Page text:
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This morning, the Federal Reserve, which embarks on a busy week that includes a two-day meeting to discuss monetary policies, reported that industrial production for the month of May rose 0.6% after declining by 0.3% in the prior month. The report, along with a favorable reading earlier this month on manufacturing activity from the Institute for Supply Management, an Arizona-based trade group, indicates growth in the manufacturing sector. Such data are yet another indication that the U.S. economy is strengthening and should, along with an improving employment picture, allow the central bank to continue cutting back on its accommodative bond-buying program.

The primary catalyst behind the May increase, which was slightly better than the consensus expectation, was a 1.3% rise in mining output. We also saw sharp positive reversals in the production of consumer goods, construction, and materials. And, after a notable 4.5% decline in April, utilities production retreated by a more modest 0.8% last month. Meantime, capacity utilization rose to 79.1 in May, after a slight dip in the month of April. Overall, for the 12-month period ended May 31st, industrial production and capacity utilization were up 4.3% and 2.4%, respectively.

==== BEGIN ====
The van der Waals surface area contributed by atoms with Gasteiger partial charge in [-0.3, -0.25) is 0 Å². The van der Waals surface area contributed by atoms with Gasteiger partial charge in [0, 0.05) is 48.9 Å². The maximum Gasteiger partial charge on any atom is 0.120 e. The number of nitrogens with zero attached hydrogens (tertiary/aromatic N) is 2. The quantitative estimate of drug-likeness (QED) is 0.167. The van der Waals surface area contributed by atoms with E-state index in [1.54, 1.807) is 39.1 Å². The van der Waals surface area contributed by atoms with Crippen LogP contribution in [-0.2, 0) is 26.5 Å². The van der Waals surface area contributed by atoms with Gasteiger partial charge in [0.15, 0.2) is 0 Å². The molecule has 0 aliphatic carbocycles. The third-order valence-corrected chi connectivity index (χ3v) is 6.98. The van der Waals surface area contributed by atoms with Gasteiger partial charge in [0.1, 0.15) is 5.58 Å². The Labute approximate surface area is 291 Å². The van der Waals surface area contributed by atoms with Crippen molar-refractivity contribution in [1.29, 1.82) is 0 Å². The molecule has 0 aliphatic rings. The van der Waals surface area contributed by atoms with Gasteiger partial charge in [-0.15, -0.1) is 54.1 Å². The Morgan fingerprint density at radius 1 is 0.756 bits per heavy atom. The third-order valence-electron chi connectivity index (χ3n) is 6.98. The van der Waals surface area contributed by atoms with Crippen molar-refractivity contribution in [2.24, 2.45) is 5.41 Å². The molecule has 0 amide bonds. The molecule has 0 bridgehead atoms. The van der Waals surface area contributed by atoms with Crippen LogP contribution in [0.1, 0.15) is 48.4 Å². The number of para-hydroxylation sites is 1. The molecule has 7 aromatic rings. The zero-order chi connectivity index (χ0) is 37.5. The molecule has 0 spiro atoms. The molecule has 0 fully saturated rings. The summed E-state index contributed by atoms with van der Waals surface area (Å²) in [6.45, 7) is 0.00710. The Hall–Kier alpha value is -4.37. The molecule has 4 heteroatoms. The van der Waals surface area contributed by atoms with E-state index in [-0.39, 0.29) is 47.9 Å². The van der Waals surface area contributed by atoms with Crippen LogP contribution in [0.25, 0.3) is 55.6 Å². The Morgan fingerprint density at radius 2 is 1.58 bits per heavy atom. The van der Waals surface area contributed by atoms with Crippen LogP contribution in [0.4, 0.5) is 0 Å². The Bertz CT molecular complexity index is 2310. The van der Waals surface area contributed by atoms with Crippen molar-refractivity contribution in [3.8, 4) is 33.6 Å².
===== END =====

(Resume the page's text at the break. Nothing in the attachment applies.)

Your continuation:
As noted, the latest improvement in industrial production and capacity utilization indicates that manufacturing activity in the U.S. is improving. The uptick in industrial production, along with notable improvements in a few other important sectors of the economy, including the labor market, which added 217,000 new jobs in May (the fourth consecutive month nonfarm payrolls topped the 200,000 mark), gives us more confidence that the nation’s GDP will rebound from the 1.0% contraction that we witnessed in the first quarter. Our current stance is that the economy will grow by around 3.0% over the final three periods of this year.

At the time of this article’s writing, the author did not have positions in any of the companies mentioned.